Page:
Katsuji Nakazawa is a Tokyo-based senior staff writer and editorial writer at Nikkei. He spent seven years in China as a correspondent and later as China bureau chief. He was the 2014 recipient of the Vaughn-Ueda International Journalist prize.
TOKYO -- China's weeklong holiday period that began Oct. 1 with National Day gave ordinary Chinese time to travel and relax. But this time of year also tends to be one of political earthquakes.
This year was no different. On Oct. 2, a major heavyweight with direct knowledge of President Xi Jinping's long power struggle abruptly fell from grace.
The Central Commission for Discipline Inspection, the Chinese Communist Party's top anti-graft body, announced that former Justice Minister Fu Zhenghua has been placed under investigation on suspicion of "serious disciplinary violations."
Fu, 66, is an incumbent member of the party's elite Central Committee. The crackdown on an influential figure who has overseen the judiciary and police has sent immeasurable shock waves through China's political world.
Fu was behind the investigations that put countless people behind bars. Now that Fu himself has been placed under investigation, doubts could also arise about the legitimacy of his past investigations. It is a momentous development.
"My impression was that he was a technocrat who started with case investigations and rose through the ranks," said one party source. "But this is a case of a man who knew too much. He was forced to leave, in quite a ruthless manner. Now, anything could happen."
One example of Fu's work was the investigation into Zhou Yongkang, a former member of the party's top decision-making body, the Politburo Standing Committee.
Until 2012, as the party's ninth-ranking official, Zhou had dominated all of China's judicial and police organizations.
But by Oct. 1, 2013, Zhou must have known that the noose was closing. He had built a vast information network through his former subordinates at police organizations and had various channels that fed him sensitive intelligence.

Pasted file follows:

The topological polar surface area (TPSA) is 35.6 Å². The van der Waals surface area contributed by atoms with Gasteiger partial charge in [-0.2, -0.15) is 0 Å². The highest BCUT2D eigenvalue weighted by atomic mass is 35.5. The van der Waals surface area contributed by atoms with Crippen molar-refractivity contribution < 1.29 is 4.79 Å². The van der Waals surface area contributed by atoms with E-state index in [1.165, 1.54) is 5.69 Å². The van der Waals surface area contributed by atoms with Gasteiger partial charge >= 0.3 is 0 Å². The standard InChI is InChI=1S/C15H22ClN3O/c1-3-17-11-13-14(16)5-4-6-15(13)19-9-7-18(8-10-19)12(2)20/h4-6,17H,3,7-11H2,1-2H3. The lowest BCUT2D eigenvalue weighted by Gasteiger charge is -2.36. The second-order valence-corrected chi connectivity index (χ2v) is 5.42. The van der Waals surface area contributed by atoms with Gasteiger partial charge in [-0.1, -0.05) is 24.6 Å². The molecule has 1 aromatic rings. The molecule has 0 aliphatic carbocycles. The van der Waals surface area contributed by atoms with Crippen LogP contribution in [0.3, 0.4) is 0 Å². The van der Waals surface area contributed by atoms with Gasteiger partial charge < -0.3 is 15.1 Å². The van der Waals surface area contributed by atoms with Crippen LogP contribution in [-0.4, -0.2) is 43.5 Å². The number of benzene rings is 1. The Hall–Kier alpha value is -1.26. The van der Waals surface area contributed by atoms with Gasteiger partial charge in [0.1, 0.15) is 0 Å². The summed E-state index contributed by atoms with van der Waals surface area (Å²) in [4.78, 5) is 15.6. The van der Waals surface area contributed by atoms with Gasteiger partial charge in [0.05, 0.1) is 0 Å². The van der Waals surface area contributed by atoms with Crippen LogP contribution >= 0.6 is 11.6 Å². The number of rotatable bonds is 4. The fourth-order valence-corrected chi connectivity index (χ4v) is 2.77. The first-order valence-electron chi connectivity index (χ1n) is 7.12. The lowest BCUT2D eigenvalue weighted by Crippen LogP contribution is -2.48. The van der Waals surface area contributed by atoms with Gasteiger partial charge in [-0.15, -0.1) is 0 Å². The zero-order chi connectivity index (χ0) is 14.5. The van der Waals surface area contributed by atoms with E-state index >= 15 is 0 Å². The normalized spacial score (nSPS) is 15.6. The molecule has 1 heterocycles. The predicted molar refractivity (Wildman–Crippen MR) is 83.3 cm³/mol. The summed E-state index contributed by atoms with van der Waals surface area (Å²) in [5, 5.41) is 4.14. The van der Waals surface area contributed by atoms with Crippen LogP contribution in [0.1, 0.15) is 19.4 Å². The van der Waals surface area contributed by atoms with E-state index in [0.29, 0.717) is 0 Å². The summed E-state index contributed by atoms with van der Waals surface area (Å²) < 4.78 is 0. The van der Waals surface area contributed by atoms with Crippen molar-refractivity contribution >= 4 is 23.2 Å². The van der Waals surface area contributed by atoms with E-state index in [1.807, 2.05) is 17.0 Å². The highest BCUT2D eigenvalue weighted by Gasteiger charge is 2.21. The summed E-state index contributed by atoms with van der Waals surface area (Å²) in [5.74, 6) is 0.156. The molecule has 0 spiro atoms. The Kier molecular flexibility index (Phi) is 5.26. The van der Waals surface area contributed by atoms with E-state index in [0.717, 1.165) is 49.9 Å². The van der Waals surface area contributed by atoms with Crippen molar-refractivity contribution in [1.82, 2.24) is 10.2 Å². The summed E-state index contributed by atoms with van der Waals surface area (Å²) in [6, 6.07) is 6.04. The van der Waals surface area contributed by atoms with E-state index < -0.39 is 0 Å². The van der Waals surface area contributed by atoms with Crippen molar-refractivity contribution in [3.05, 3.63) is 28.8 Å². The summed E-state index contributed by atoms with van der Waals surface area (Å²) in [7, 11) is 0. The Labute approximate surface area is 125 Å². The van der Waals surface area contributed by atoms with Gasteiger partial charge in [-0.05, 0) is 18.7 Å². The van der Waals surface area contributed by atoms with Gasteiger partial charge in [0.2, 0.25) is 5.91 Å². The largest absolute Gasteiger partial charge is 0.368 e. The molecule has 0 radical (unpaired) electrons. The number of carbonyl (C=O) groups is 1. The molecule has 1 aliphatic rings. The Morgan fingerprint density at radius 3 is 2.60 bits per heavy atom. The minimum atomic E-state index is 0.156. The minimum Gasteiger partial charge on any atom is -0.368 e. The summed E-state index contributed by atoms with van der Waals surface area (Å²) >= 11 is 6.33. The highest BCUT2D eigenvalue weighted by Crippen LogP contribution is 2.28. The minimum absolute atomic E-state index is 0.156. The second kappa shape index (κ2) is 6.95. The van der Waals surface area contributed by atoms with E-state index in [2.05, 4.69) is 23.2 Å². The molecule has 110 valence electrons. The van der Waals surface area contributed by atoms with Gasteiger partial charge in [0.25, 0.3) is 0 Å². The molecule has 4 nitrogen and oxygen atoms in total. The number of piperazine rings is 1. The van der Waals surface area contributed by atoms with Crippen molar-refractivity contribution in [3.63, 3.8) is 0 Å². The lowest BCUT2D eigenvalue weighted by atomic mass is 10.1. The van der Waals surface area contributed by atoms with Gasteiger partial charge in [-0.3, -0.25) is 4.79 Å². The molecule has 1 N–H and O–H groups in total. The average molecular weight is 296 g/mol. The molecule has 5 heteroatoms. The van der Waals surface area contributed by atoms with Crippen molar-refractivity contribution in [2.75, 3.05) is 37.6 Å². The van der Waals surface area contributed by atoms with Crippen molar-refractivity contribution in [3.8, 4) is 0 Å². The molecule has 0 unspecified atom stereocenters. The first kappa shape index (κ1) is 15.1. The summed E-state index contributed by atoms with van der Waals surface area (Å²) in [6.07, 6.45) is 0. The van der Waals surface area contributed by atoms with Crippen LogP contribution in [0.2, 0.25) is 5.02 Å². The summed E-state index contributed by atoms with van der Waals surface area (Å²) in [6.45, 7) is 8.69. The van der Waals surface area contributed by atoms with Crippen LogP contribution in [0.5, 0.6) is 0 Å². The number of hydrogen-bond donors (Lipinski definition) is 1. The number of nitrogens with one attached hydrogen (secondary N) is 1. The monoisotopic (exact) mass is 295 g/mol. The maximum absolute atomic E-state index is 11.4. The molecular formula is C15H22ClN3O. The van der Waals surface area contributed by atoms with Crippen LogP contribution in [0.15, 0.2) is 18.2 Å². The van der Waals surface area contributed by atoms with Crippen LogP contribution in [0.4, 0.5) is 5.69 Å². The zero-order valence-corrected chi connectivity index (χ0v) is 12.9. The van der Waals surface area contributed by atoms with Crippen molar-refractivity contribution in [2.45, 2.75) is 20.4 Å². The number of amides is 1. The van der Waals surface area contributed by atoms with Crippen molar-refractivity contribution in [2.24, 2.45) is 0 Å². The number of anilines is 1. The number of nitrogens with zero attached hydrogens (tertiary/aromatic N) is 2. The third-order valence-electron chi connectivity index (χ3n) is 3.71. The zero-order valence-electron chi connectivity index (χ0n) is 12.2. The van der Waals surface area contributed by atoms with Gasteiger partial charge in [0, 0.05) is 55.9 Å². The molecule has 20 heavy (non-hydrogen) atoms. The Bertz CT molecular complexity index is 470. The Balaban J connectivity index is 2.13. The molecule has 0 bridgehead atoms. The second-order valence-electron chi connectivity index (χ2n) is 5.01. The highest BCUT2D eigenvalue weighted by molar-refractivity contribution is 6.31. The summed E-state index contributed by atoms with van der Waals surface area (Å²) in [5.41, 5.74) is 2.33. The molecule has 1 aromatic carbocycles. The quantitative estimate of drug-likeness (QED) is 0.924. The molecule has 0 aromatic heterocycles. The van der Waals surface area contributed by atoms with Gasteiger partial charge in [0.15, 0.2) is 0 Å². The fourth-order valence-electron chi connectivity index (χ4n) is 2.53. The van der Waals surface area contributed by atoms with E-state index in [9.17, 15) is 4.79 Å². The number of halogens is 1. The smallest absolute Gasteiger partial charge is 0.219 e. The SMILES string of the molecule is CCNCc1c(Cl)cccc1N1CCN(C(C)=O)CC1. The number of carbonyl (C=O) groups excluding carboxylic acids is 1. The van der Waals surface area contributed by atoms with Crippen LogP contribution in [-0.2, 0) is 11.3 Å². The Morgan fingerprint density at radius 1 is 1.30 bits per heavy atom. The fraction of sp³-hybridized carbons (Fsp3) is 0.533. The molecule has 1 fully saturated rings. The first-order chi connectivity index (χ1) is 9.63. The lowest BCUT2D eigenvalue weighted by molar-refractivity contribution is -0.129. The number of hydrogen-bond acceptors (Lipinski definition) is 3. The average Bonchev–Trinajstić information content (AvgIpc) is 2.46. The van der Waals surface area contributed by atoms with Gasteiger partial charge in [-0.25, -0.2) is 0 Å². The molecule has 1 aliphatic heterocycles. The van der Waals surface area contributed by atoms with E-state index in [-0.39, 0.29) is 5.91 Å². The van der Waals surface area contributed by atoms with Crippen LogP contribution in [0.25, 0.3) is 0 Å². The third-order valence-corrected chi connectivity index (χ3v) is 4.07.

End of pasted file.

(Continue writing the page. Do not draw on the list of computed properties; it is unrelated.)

That day, Zhou was attending a symposium at the China University of Petroleum, his alma mater, located in a Beijing suburb. He might have thought this would be his last opportunity to speak publicly.
In December 2013, two months after the university appearance, the Politburo Standing Committee received a report on clues about his disciplinary violations and decided to place him under full investigation as part of Xi's signature anti-corruption campaign.
It was the first crackdown on a former Politburo Standing Committee member, breaking an unwritten party rule.
Fu, who was said to be an exceptionally sharp investigator, became a central member of a team established in the summer of 2013 to pursue the case.
Fu is a unique figure. When he was serving as Beijing's public security bureau chief, essentially the police chief of the Chinese capital, he was tapped as vice minister at the Ministry of Public Security, which oversees police organizations across the country.
He drove his former boss into a corner, and now Zhou is serving a life term after being convicted of corruption. The anti-corruption campaign is the source of Xi's power, and Fu's successful crackdown on Zhou contributed to bolstering the leader's rule.
Fu's moves were linked to those by the Central Commission for Discipline Inspection, which was then headed by Wang Qishan, a longtime Xi ally who currently serves as China's vice president.
Fu, who knows the subtleties of the fierce power struggle and related secrets, was recognized for his contributions and subsequently rose through the ranks.
In a military parade in Beijing in September 2015, Fu served as a top official in charge of security.
Fu was also behind the crackdown against hundreds of human rights lawyers and activists in July 2015, which has come to be known as the "709" incident -- named for the July 9 date it started. In the eyes of those arrested, Fu is a merciless, unsparing official.
Despite his proven track record as an elite police bureaucrat and pledge of loyalty to Xi, Fu fell from grace. Why?
Aside from specific charges he is facing, which will become clear at a later date, what is noteworthy is his political background as an "outsider." He is not purely a member of the Xi faction. In the eyes of the Xi side, Fu was a competent official but a figure that cannot be completely trusted.